Sex problems & celibacy common for the Tinder generation, reports find

Significant numbers of young British men and women experience distressing problems relating to sex, such as anxiety, inability to climax, or lack of interest, an in-depth study has found.

Some 44.4 percent of sexually active young women aged 16 to 21 and a third (33.8 percent) of young men reported experiencing at least one sexual problem which lasted for at least three months, according to the survey.

The National Survey of Sexual Attitudes and Lifestyles (Natsal-3) report found that young people experience problems almost as much as older people.

Its publication follows a report by San Diego State University, in California, which found millennials are increasingly practicing celibacy in their early 20s.

Natsal-3 surveyed 1,875 sexually active and 517 sexually inactive men and women aged 16 to 21.

The most common problem for women was difficulty in reaching climax, which over a fifth (21.3 percent) of female participants said they experienced.

Other common sexual problems experienced by women included lacking enjoyment in sex (9.8 percent), feeling physical pain as a result of sex (9 percent), and feeling anxious during sex (8 percent).

For young men, reaching a climax too quickly was the most common problem, which 13.2 percent said they experienced. Other problems included difficulty keeping an erection (7.8 percent) and lacking enjoyment in sex (5.4 percent).

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Lead author Dr Kirstin Mitchell said: “If we want to improve sexual wellbeing in the UK population, we need to reach people as they start their sex lives, otherwise a lack of knowledge, anxiety or shame might progress into lifelong sexual difficulties that can be damaging to sexual enjoyment and relationships.”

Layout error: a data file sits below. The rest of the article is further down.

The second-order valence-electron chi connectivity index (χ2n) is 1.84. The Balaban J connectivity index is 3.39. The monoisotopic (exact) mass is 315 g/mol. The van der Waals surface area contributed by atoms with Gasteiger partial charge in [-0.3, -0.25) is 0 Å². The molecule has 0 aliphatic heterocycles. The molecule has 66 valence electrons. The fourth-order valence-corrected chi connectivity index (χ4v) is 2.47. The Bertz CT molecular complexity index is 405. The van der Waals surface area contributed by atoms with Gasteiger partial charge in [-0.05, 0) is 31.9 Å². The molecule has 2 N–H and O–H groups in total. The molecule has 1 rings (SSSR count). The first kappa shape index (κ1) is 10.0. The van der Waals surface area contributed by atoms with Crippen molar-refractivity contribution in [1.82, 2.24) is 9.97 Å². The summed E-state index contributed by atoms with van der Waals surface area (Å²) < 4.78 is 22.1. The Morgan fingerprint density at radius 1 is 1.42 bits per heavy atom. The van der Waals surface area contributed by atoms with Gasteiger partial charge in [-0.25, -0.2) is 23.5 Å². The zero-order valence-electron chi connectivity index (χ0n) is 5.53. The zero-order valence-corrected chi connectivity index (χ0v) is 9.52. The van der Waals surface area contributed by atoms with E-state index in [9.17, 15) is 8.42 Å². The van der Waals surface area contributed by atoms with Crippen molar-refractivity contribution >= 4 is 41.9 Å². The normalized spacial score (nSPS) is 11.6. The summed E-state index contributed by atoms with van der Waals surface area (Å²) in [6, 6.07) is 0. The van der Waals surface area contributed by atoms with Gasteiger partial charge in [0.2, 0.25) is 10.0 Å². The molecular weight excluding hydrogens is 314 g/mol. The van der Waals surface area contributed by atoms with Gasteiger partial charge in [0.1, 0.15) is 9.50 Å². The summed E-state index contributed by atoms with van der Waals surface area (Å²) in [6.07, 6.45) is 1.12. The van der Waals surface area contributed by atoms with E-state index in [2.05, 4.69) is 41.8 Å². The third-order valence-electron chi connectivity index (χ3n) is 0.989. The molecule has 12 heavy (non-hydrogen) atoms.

A similar report on sexual attitudes published by academics at San Diego State University found young people in their early 20s are less sexually active than preceding generations.

Researchers found that 15 percent of 20 to 24-year-olds reported they had not had a sexual partner since they were 18. The same figure for Generation X – those born from the early 1960s to the mid-1970s – was just 6 percent.

Psychology professor Jean Twenge, who worked on the study, said: “Online dating apps should, in theory, help millennials find sexual partners more easily.

However, technology may have the opposite effect if young people are spending so much time online that they interact less in person, and thus don’t have sex.

Twenge added that media reports about sexual abuse at universities in the US may also be turning people to celibacy.

This is a very risk-averse generation, and that attitude may be influencing their sexual choices,” she said.

Via RT. This piece was reprinted by RINF Alternative News with permission or license.